I heard from a WVU student(not a track athlete) this weekend who said that there is such an uproar that things may change by week's end. The president, trustees, etc. were not aware of the decision according to protestors who had breakfast on the president's lawn. Now, the real news, as a reply to your post: The protest and uproar is because the 'rifle team' is one of the cut programs. They have a very rich tradition including several NCAA championships. Track & field may ride their coat-tails. Apparently rifle holds more status than track & field. DA, I do agree with your assumption. I feel our coaches (T&F) are lacking in promoting our sport and thus, most programs are expendable when the budget is overdrawn.
To draw the rooting interest of the casual fan, there needs to be more team scoring at any level. How about this for an idea? No qualifying times or marks allowed for regionals or nationals unless the time or mark occured in a meet with team scoring.
I liked the idea of the college quad meets a few years ago but think they would draw more interest in a tournament format. How about Nike sponsoring a tournament for a Bowerman trophy: four powerhouse quad meets in the four sections of the country with the winners advancing to a final four. Great for television and it might draw some spectators. It would be more of a true college team championship than the NCAA meet provides.
I don't buy the argument that team competition is the key to track's salvation in this country. I see that as a shortsighted idea based on the assumption that track has to follow in the same pattern as other popular sports to attract fans. At the Div. I level there aren't enough scholarships available to do team competition justice, so a steady stream of dual meets would be dull.
At the high school level, the most exciting U.S. meet I know of on a year-in-year-out basis is the California State meet (maybe other State meets too, I only know my own state), and team competition there is generally of secondary interest compared to the high-level competition in each event.
Please question the dogma that team competition is the answer.
I think that marketing must be done..take a look at moto cross racing or any of these extreme sports..proper marketing...if you had a large track meet..a live band..as rocking band that played between races..huge barbaques..something like that ..maybe you would attract more people..loud announcers...the question is do you really want what you have to do to attract the masses..??..and do ADs want to make track succesful..?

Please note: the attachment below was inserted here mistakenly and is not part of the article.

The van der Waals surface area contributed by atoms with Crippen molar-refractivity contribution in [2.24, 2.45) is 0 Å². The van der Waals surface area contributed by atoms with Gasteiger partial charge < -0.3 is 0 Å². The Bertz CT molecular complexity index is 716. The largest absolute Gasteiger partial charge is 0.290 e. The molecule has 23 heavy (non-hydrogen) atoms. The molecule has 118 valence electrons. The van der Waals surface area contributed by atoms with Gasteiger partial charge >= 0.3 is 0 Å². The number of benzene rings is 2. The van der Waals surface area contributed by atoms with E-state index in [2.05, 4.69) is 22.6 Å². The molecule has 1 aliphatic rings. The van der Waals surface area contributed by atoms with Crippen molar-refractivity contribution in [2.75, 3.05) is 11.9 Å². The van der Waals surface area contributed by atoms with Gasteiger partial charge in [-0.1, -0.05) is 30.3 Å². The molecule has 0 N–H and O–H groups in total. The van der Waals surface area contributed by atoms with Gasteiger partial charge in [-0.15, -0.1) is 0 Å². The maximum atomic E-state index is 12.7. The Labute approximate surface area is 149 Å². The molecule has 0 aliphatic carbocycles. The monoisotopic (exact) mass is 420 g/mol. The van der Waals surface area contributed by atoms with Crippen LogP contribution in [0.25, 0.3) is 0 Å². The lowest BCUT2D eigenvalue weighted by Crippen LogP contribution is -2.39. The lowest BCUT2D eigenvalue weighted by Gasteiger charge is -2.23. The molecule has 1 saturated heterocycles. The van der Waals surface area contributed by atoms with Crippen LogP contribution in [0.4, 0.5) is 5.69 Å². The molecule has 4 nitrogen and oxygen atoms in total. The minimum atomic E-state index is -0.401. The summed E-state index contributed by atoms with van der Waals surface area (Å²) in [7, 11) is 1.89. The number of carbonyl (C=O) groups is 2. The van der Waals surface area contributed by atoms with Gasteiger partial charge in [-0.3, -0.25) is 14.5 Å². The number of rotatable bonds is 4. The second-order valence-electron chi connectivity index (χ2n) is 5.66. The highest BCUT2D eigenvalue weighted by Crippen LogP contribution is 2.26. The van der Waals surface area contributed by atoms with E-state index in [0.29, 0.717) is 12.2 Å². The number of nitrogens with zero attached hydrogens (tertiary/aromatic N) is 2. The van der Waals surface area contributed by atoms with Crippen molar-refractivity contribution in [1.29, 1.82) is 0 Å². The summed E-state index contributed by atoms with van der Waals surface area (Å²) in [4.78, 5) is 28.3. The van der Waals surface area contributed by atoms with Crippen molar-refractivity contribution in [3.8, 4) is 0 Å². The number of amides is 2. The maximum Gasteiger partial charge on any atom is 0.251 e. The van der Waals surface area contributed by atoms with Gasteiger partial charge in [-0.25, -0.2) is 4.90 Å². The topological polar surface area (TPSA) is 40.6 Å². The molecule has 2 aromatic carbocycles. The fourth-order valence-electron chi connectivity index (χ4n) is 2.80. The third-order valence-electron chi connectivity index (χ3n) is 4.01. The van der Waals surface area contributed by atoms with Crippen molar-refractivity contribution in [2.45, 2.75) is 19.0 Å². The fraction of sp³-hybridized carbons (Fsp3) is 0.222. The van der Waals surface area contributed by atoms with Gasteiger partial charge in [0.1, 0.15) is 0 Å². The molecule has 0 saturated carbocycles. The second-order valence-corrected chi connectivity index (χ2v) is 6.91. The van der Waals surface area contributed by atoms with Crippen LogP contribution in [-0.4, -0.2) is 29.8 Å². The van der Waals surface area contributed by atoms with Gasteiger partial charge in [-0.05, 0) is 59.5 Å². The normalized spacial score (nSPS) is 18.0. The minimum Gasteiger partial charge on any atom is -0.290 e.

Yes, marketing has to be done. Most College Sports Info Depts don't give a rat's behind about the T&F programs. This is the last program they will write about and will not spend an extra moment covering them at all. You'll find that they rarely send anyone out to their own meets, let alone the away meets. You'll never find any PR done on campus about the meets either, unless the coach makes his own flyers and has the athletes hand them out. When you get a coach that won't do this, because he/she doesn't have the talent or desire, he/she gets their just deserts.
I believe that team scoring can help. Would it be the sport's salvation? No. Would it generate at least some additional interest? I think so. During my college track days, it was always odd to return from a meet and have a non-running friend aske me who won and, well, I couldn't really answer that question. That friend probably wondered why he should sit at a track meet all day when there's no winner at the end.
I have to disagree with your assumption that team competitions are not the way to go. By the contrary, track and field in this country continues to lose interest because people are tired of seeing the invitational format. They are too long, and if your a fan of one program, the sparcity of athletes from your particular school competing in a cohesive format makes for a boring meet. Rivalries are what make sports interesting, not just fast times.
I think Ron Allice at USC, who has put together one of the most competitive dual meet teams in the country is proof that you do not need a lot of scholarships to have a competitive dual meet team. He has done it, not only with limited scholarships, but at a private school, where the cost of education prohibits the amount of walk-ons that you would have at a state school.
Well said, James. Invitationals that last all day, when "your" team only competes occasionaly, and there is no team winner at the end of the day...any wonder why college track has such limited fan following?